Born Dexter Keith Gordon, February 27, 1923, in Los Angeles, CA; died of cancer and kidney failure, April 25, 1990, in Philadelphia, PA; son of a physician; second wife named Fenja; married third wife, Maxine (a jazz promoter), 1982; children: (first marriage) Dee Dee, Robin; (second marriage) Benjamin; (third marriage) Woody (stepson). Played clarinet, alto saxophone, and tenor saxophone as a teenager; saxophonist with Lionel Hampton, beginning in 1940, with Fletcher Henderson, Lester Young, and Louis Armstrong, early 1940s, and with Billy Eckstine, 1944-45; leader of the Three Deuces, New York City, 1946; soloist and session player in New York City and Los Angeles, late 1940s to early 1960s; contributed to studio sessions and performed at Montmartre Jazzhaus, Copenhagen, Denmark, and at clubs and jazz festivals in Europe and U.S., 1962-83, 1987. Appeared in films Unchained, 1955, ' Round Midnight, 1986, and Awakenings, 1990; appeared in and wrote score for play, The Connection, 1960 (score also used in 1962 film).
Dexter Gordon--or "Long Tall Dex," as the six-foot, five-inch jazz saxophonist was often called--was one of the primary innovators of bebop jazz and a perennial favorite of audiences and music critics. His father an avid fan of the idiom, he was exposed to jazz from the time he was an infant. When Gordon was about seven years old, his family attended a concert by pianist Duke Ellington's orchestra. Years later he described it vividly to Rolling Stone writer Neil Tesser: "The house lights came down, and everything was dark, and all of a sudden there was this pale-blue light shining on some kind of blue-turquoise translucent screen, and behind the screen was the Duke Ellington band ... beautiful. They were playing the theme song, 'East St. Louis Toodle-oo.' And boy, it was magic. I never got over that."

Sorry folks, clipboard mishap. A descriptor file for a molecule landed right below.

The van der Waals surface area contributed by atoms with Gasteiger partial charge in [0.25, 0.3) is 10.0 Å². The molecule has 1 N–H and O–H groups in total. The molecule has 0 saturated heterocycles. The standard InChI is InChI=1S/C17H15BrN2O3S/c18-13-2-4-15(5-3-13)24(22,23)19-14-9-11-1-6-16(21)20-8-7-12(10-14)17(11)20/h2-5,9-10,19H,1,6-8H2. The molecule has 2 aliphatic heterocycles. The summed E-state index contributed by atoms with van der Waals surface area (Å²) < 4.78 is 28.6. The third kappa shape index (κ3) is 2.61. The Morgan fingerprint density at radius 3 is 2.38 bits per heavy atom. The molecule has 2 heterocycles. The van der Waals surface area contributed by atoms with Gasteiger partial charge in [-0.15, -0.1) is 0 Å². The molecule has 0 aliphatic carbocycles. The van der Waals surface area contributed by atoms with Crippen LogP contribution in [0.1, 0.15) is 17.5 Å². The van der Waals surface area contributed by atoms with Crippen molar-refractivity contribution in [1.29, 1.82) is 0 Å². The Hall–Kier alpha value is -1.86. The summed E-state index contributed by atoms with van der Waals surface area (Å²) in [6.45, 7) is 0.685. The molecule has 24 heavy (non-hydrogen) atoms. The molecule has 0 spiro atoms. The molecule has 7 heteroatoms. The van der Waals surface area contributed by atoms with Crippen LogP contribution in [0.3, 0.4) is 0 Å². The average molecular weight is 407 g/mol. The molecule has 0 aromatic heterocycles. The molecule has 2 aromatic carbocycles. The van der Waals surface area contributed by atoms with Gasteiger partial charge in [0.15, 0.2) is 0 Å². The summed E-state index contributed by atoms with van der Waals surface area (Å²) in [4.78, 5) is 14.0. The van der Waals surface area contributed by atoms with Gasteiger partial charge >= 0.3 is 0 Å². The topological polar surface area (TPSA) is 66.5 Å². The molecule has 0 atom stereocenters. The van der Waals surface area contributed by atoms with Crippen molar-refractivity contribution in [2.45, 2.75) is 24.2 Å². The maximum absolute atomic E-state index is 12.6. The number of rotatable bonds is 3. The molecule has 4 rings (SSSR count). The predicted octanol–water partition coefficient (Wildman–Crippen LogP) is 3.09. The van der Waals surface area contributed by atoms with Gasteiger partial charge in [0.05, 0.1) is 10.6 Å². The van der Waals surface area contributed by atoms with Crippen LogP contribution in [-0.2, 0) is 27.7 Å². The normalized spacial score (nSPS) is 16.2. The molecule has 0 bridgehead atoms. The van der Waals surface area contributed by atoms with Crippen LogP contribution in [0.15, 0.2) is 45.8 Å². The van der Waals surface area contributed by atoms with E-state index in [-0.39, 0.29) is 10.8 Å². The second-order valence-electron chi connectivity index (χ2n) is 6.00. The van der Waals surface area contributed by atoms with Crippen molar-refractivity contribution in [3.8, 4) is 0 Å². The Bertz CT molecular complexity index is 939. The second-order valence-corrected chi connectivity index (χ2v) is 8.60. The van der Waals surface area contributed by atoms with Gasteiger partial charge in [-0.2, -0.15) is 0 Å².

Gordon's family encouraged his enthusiasm. He began studying clarinet at the age of 13 and moved on to alto sax two years later. He spent his allowance on recordings by tenor sax master Lester Young. "Lester ... played very melodic," Gordon commented to Down Beat interviewer Chuck Berg. "Everything he played you could sing. He was always telling a story and Bird [saxophonist Charlie Parker] did the same thing. That kind of musical philosophy is what I try to do."
After studying Young's style and sound, Gordon fell in love with the robust voice of the tenor sax and adopted the instrument as his own when he was 17--the same year he hit the road as a member of vibraphonist Lionel Hampton's band. He stayed with Hampton for roughly two years before jumping to pianist Fletcher Henderson's outfit very briefly and then moving on to trumpeter Louis Armstrong's ensemble. While he admired Armstrong's sound, he chafed at the band's conservative approach to music. "Everything was just blah," he told Ira Gitler, author of Jazz Masters of the Forties. "You played a job, and that was the whole thing." Within six months he had become a member of singer Billy Eckstine's group. There he was more comfortable, playing alongside other legends-to-be like Parker and trumpeter Dizzy Gillespie. The difference was "like night and day," Gordon told Gitler, "because there was nothing but happenings, excitement, and enthusiasm in Eckstine's band."